The Differences Between Male & Female Dogface Puffers

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Dogface pufferfish -- or blackspotted puffers, as they are sometimes known -- are a species of fish found among Indo-Pacific reefs. These solitary creatures possess many unique physical attributes, including progressive color change.

Dogface pufferfish -- or blackspotted puffers, as they are sometimes known -- are a species of fish found among Indo-Pacific reefs. These solitary creatures possess many unique physical attributes, including progressive color change.

Dogface pufferfish -- or blackspotted puffers, as they are sometimes known -- are a species of fish found among Indo-Pacific reefs. These solitary creatures possess many unique physical attributes, including progressive color change.

Dogface pufferfish -- or blackspotted puffers, as they are sometimes known -- are a species of fish found among Indo-Pacific reefs. These solitary creatures possess many unique physical attributes, including progressive color change. Visually determining sex is impossible, but male and female puffers do possess some behavioral differences.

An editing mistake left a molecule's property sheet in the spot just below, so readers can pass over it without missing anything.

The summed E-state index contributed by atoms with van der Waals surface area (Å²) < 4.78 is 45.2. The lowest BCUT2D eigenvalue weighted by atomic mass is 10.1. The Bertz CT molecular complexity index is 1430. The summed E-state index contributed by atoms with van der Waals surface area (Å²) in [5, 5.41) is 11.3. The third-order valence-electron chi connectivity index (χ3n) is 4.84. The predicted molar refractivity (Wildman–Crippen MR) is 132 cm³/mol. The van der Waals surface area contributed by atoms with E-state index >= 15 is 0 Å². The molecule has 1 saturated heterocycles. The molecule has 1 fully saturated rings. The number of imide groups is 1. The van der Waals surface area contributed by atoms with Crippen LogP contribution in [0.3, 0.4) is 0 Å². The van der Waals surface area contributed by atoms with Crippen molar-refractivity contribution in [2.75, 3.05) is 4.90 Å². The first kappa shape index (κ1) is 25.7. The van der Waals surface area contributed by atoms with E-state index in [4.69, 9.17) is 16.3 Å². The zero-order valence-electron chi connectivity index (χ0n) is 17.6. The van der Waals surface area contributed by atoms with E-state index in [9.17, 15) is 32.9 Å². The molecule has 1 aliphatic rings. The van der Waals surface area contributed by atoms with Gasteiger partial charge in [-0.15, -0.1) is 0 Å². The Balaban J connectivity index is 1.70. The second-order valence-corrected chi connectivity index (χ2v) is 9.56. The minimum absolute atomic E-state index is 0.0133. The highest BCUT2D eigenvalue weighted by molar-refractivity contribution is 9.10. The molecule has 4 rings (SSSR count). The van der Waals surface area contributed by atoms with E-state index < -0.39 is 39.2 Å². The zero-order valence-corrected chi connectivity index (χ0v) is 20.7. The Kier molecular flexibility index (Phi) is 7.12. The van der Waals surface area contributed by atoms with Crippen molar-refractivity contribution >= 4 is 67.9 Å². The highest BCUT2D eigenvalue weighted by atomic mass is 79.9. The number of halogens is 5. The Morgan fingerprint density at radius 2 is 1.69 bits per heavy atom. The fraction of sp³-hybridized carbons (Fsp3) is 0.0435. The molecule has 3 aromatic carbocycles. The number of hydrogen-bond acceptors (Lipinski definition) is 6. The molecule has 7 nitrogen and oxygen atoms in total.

Sexing Pufferfish Is More Than a Challange

Dogface pufferfish -- or blackspotted puffers, as they are sometimes known -- are a species of fish found among Indo-Pacific reefs. These solitary creatures possess many unique physical attributes, including progressive color change.

Dogface pufferfish -- or blackspotted puffers, as they are sometimes known -- are a species of fish found among Indo-Pacific reefs. These solitary creatures possess many unique physical attributes, including progressive color change.

Male and female dogface pufferfish are similar in size, markings and many behaviors. They're both poor swimmers who use their expandable stomachs and short, small spines to puff up for defense against predators. Throughout their lifetimes, these carnivorous fish will experience color changes ranging from gray to yellow while maintaining their dog-face appearance. Their sexual differences become evident only during their mating efforts in the wild. Females scatter eggs among the seafloor sediment, leave males to find, fertilize and guard them until hatching. In aquariums, breeding does not occur, thus making gender identification impossible.